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5 Sustainable Fibers to Look Out For When Buying Sustainable Fashion

5 Sustainable Fibers to Look Out For When Buying Sustainable Fashion

Thanks to fast fashion and fashion wholesale, the fashion industry is currently the planet’s second biggest polluter, and so sustainable fashion companies are making a conscious effort to be a part of the solution.

Sustainable apparel refers to materials that are not made out of synthetic fibers such as nylon, polyester or acrylic, but from eco-friendly fibers. Here are five sustainable fibers to look out for when buying sustainable fashion:

Organic Cotton

Conventional cotton uses pesticides, therefore it isn’t sustainable. For starters, let’s talk about the soil. Organic cotton seeds are left untreated, whereas non-organic seeds are sprayed with insecticides and fungicides which are genetically modified. Next in the process of clothes manufacturing, non-organic cotton uses synthetic fibers.

No toxic chemicals are used to grow organic cotton, meaning that the soil, air and water are left uncontaminated. Therefore, organic cotton production produces around 46% less C02 emissions compared to normal cotton.

Organic cotton products aren’t just better for the environment but they are essential if we are going to take climate change seriously in the future. Brands like Nandi Studio, Soluna Collective and Beaumont Organic offer beautiful, eco-friendly garments.

  1. Organic Linen

Linen is an earth-friendly fabric because it’s made from flax, an eco-conscious crop. Flax crops only actually make up about 1% of the earth’s farmland, and so true organic linen is very rare.

The flax industry is small to begin with because it can only be planted on the same crop every seven years. Flax that comes from organic farms have to raise other crops, rotating them through the fields with each new growing season. Flax crops can’t be certified as organic unless all the other crops grown on the same land are also organic.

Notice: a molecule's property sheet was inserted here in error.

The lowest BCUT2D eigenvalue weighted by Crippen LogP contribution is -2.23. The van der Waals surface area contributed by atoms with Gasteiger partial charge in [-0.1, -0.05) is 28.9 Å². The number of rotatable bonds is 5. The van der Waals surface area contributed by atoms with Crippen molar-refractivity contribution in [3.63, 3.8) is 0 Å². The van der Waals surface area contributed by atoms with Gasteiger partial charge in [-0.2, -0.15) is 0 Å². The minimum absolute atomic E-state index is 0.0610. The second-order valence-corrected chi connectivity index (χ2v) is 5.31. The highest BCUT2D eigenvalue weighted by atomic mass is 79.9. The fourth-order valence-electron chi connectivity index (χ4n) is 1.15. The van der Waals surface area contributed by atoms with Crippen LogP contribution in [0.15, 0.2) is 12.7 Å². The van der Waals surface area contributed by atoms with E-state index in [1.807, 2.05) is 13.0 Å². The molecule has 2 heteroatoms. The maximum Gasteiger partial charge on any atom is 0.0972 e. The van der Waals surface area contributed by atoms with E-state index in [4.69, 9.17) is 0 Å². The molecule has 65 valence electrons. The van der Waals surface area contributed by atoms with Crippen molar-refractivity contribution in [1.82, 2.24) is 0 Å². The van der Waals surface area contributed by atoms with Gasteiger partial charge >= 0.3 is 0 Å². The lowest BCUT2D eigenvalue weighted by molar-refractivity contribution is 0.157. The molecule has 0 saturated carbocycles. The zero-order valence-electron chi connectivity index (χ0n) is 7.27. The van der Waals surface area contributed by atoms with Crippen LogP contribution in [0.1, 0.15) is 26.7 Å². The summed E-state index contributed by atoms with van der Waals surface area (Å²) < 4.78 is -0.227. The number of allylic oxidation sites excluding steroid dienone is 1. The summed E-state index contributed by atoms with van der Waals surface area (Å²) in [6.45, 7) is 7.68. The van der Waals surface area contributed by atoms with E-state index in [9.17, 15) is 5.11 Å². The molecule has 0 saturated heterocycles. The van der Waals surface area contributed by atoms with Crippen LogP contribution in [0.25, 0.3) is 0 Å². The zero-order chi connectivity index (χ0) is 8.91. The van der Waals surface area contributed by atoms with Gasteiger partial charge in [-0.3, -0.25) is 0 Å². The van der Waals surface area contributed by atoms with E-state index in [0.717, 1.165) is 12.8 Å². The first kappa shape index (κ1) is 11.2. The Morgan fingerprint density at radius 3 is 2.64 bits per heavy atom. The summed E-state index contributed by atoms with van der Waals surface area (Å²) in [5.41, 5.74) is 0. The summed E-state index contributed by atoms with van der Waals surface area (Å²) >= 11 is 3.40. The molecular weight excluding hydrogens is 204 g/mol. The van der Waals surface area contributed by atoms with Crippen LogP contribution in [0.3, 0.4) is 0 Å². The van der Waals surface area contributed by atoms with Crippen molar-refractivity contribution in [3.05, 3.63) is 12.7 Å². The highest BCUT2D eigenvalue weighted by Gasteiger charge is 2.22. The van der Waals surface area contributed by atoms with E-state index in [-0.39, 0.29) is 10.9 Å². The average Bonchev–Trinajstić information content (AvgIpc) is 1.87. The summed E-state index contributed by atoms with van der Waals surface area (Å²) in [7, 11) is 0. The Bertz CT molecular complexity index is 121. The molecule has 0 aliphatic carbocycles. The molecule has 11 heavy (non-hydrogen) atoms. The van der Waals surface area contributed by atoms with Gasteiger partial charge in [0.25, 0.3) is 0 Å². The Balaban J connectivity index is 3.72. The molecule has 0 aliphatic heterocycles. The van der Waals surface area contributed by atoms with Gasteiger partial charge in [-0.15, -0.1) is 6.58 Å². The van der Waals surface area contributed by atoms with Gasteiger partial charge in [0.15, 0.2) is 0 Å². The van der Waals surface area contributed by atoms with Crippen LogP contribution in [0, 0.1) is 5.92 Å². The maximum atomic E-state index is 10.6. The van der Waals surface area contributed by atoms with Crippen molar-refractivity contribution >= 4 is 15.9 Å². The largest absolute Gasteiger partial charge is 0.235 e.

And so, by making the choice to buy organic linen products, you’re supporting the growth of the flax industry and the farmers who grow it. It may be a tad more expensive but it’s better for the soil and improves biodiversity.

One of the world’s oldest fabrics, linen is kind to the environment and is 100% biodegradable when left untreated.

  1. Bamboo

Bamboo, which is a type of grass, is an organic crop that requires no fertilizer as it regenerates from its own roots.

Not only is bamboo strong and durable, but it also biodegrades. It’s an effective and affordable strategy to combat single use-plastics.

Plastic is killing our environment and we need to find appropriate substitutes. Many fashion brands are switching from plastic to bamboo for their sunglass cases, and is also used as a strong alternative to conventional cotton used in fabrics.

Asquith Ltd. is a forward thinking fashion brand with a gorgeous collection of Bamboo Products.

  1. Lyocell

Lyocell is an environmentally sustainable man-made fiber material, made from wood cellulose or pulp by a solvent spinning process. The solvent, amine oxide is non-toxic. It’s an especially versatile fabric used in bed linen, denim, shirts, trousers and towels.

Lyocell has a smooth finish with a beautiful appearance. It’s also often used in sportswear as it gives a light, breathable feel. It’s a little bit more expensive than cotton or linen but the benefits are worth the investment.

Lyocell is environmentally friendly because it’s naturally biodegradable. The production of lyocell has no harmful impact on the environment, and the trees are harvested in a short amount of time. It takes about two hour and a half hours from wood chopping to carding, and the tree farming doesn’t require irrigation or pesticides.

These properties of lyocell products have made it an extremely popular material in the fashion and textile industry and a strong contender of cotton.

  1. Hemp

Hemp is a weed so it grows with rainwater and no pesticides, making it environmentally sustainable. While trees take years to grow, hemp can be grown in a few months.

Practically every part of the plant can be used, with the fiber of the stalks outer bast used in textile manufacturing. Hemp production returns 60-70% of nutrients it takes from the soil, so it’s gentle on the earth. It also requires very little water and land to cultivate. It can actually produce up to double the fiber content per hectare than cotton.

The weaving process can be done organically through a mechanical process that requires no chemicals.

Check out these elegant clothing brands offering hemp products.

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